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Federal Discrimination Complaint Filed Against Fannie Mae

Posted on 13. May, 2015 by

Wednesday, May 13th – The National Fair Housing Alliance (NFHA) and 19 other fair housing organizations across the country have filed a discrimination complaint against the federally-backed mortgage giant Fannie Mae. The complaint is based on evidence of disparities in upkeep of foreclosed properties in African-American neighborhoods versus white neighborhoods, in violation of the federal Fair Housing Act.

Persistent inconsistencies in maintenance of properties owned by Fannie Mae were found in a nationwide study of over 2,100 cases in sixty-three cities. Upkeep deficiencies were far more prevalent in African-American communities than in white communities, suggesting discrimination in the federally- owned mortgage association’s practices. In New Orleans, 100% of Fannie Mae’s properties in African-American communities had at least five maintenance deficiencies, ranging from extensive water damage to downed power lines. In white communities, less than 56% of properties showed visible neglect.

Fair housing organizations, including the Greater New Orleans Fair Housing Action Center (GNOFHAC), used 39 maintenance measures to evaluate Fannie Mae’s upkeep of foreclosed homes. Trash, overgrown grass, broken windows, broken doors, graffiti, excessive peeling paint, and pervasive mold were more likely to be left unaddressed in non-white neighborhoods. Unkempt homes suggest danger and disorder, and have been shown to depress neighborhood property values for working- and middle-class African-American families.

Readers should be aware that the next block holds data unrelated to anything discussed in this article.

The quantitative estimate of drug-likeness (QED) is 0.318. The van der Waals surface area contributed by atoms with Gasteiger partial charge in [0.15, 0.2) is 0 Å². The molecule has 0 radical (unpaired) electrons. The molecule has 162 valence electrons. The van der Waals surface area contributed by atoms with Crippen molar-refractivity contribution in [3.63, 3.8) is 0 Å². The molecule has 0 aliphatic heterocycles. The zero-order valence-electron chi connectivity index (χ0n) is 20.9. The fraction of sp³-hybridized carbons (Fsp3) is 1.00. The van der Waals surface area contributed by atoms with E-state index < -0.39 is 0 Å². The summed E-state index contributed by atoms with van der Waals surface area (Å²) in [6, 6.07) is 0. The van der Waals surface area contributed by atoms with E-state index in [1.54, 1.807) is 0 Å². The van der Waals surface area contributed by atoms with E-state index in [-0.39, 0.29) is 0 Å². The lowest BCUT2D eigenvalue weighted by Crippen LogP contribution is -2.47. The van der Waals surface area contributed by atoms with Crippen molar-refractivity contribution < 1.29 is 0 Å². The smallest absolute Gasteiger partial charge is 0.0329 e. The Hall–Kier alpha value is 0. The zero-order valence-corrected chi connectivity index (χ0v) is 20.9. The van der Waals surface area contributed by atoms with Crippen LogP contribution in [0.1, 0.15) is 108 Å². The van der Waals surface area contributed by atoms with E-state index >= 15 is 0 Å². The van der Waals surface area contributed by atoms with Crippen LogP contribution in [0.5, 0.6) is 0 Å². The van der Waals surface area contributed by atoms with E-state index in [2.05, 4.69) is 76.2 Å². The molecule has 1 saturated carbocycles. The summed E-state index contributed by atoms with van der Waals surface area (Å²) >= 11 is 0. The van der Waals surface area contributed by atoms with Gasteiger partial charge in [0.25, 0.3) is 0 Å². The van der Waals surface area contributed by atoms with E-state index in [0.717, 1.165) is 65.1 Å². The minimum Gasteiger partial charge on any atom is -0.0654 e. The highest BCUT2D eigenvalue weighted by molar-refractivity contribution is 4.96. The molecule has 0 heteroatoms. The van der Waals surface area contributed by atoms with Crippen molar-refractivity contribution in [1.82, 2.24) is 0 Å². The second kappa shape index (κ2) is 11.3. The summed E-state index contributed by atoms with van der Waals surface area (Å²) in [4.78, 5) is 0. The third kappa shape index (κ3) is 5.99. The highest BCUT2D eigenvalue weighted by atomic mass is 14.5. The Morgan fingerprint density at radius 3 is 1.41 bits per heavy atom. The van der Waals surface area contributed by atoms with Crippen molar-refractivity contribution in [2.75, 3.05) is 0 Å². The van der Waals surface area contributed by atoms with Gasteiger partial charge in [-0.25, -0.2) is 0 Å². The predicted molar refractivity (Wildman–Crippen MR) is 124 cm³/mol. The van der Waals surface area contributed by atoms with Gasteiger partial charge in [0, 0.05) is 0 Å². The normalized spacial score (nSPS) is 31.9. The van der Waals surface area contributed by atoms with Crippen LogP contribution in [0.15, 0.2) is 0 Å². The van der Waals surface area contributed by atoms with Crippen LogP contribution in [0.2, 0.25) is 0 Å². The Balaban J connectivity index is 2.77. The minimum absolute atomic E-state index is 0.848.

Implications go beyond lowered property values for communities with foreclosed residencies. Blight has been linked to increased health problems. Mariana Arcaya, Sc.D., M.C.P. of Harvard’s T.H. Chan School of Public Health notes that “increases in blood pressure observed could be due in part to unhealthy stress from residents’ perception that their own properties are less valuable, their streets less attractive or safe and their neighborhoods less stable.”

According to the National Fair Housing Alliance, Fannie Mae was notified of these troubling and consequential disparities in June 2009. Results of the study, which was conducted between 2010 and April 2015, show that the mortgage giant’s discriminatory practices have been ongoing.

Download a PDF including images of findings in Baton Rouge and New Orleans.

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